AUL’s legal experts weigh in on admitting privileges laws.
Click here to learn more about AUL’s admitting privileges bill.
Many of the recent laws are modeled on proposals by Americans United for Life, which depicts abortion as a danger to women’s health. The aim of the tighter restrictions, says AUL’s president, Charmaine Yoest, is “protecting women and their unborn children from a largely unregulated, unrestricted, and unrepentant abortion industry.”
…Ovide Lamontagne, general counsel of Americans United for Life, agreed that the split lower court decisions might lead to a Supreme Court case. He expressed hope that the high court would view the state laws as promoting “commonsense health and safety standards.”
The abortion opponents pushing for admitting privileges laws insist they make clinics safer. Seven states now have those requirements, with Louisiana and Oklahoma passing laws this year.
“Admitting privileges requirements are important for protecting women’s health and safety so the abortion provider can oversee a woman’s care in those cases when complication arise from the abortion procedure,” said Ovide Lamontagne, general counsel for Americans United for Life.
Courts have issued mixed decisions so far. While one appeals panel on the Fifth Circuit struck down the Mississippi law, a different panel on the same court upheld a Texas law earlier. And advocates on both sides are awaiting a federal district judge’s final ruling on a Wisconsin law, which was initially blocked last summer.
Antiabortion groups contend that if clinics are shutting down, that is only because they cannot meet basic safety standards. Requiring admitting privileges ensures that abortion doctors are vetted by their peers and prevents abortion doctors from simply abandoning their patients in trouble at the emergency room. “The need for admitting privileges requirements is clear,” Denise Burke, vice president of legal affairs at Americans United for Life, said in an e-mail.
Brian Fraga, National Catholic Register | Aug. 11, 2014
…According to Americans United for Life, 13 states currently have an enforceable admitting-privileges requirement for abortion providers. Three states — Ohio, Pennsylvania and Virginia — require abortion providers to have transfer agreements to facilitate hospital admissions and continuity of care for abortion patients. Louisiana and Oklahoma have admitting privilege laws that take effect later this year.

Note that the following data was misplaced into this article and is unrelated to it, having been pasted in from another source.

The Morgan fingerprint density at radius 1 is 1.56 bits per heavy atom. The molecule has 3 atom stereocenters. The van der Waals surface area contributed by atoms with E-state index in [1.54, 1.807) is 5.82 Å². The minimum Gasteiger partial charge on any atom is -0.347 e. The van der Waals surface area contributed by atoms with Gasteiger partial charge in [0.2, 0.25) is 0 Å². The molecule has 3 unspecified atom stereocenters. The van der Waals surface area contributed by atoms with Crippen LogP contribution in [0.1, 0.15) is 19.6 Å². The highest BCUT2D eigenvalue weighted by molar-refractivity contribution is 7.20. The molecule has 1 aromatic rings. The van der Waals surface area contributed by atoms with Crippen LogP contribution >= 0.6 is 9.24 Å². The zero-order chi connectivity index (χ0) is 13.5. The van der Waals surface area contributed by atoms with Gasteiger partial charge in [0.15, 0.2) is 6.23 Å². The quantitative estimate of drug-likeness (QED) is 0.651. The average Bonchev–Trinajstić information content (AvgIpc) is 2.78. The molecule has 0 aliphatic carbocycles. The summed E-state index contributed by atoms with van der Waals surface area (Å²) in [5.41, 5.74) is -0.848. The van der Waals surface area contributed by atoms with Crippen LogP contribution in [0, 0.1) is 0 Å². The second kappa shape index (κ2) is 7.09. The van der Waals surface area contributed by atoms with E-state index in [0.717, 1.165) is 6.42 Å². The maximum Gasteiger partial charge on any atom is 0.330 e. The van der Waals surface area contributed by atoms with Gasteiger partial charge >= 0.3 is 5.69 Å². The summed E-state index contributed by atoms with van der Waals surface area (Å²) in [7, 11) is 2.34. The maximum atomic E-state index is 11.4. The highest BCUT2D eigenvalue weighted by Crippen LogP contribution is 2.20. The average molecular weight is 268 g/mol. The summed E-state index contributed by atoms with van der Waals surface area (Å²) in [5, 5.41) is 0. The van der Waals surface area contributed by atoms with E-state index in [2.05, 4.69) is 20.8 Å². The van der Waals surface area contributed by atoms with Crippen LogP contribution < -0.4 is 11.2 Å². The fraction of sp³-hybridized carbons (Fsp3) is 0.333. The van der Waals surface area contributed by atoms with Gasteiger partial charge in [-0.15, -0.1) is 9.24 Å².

[I]n 2014, three states, Indiana, Louisiana, and Oklahoma, enacted laws requiring that an abortionist maintain admitting privileges at a hospital within a reasonable distance of the abortion clinic, increasing the number of states with such requirements to 16. Despite abortion advocates’ misleading claims to the contrary, the need for hospital admitting privileges is clear.
Relying on the abortion industry’s conservative estimates of complication rates along with the pro-abortion Guttmacher Institute’s latest report on induced abortions, in 2011 alone, more than 3,000 women required hospitalization following abortions. Admitting privileges requirements ensure that these women receive appropriate post-abortive and emergency care.
The prospect that such cases could end up before the Supreme Court worries abortion-rights advocates, who believe the current court could further erode women’s access to the procedure. Last month, in its biggest abortion ruling in years, the court invalidated a Massachusetts law that required 35-foot buffer zones around abortion clinics. The justices found that the statute burdened the free-speech rights of abortion opponents.
Meanwhile, abortion foes hope the cases will provide an opening to overturn a woman’s right to have an abortion. “We may be laying the groundwork for the reversal of Roe v. Wade,” said Denise Burke, vice president of legal affairs at Americans United for Life, which promotes admitting-privileges laws.
Sarah Kliff, Vox | Aug. 13, 2014
A fierce fight over a new wave of abortion regulations is quickly rising through the federal courts — and experts say it could land in front of the Supreme Court as soon as next spring.
“What’s being set up really nicely here is a circuit split, which could mean that the Supreme Court would be asked to weigh in on this issue,” says Denise Burke, senior counsel at the anti-abortion Americans United for Life.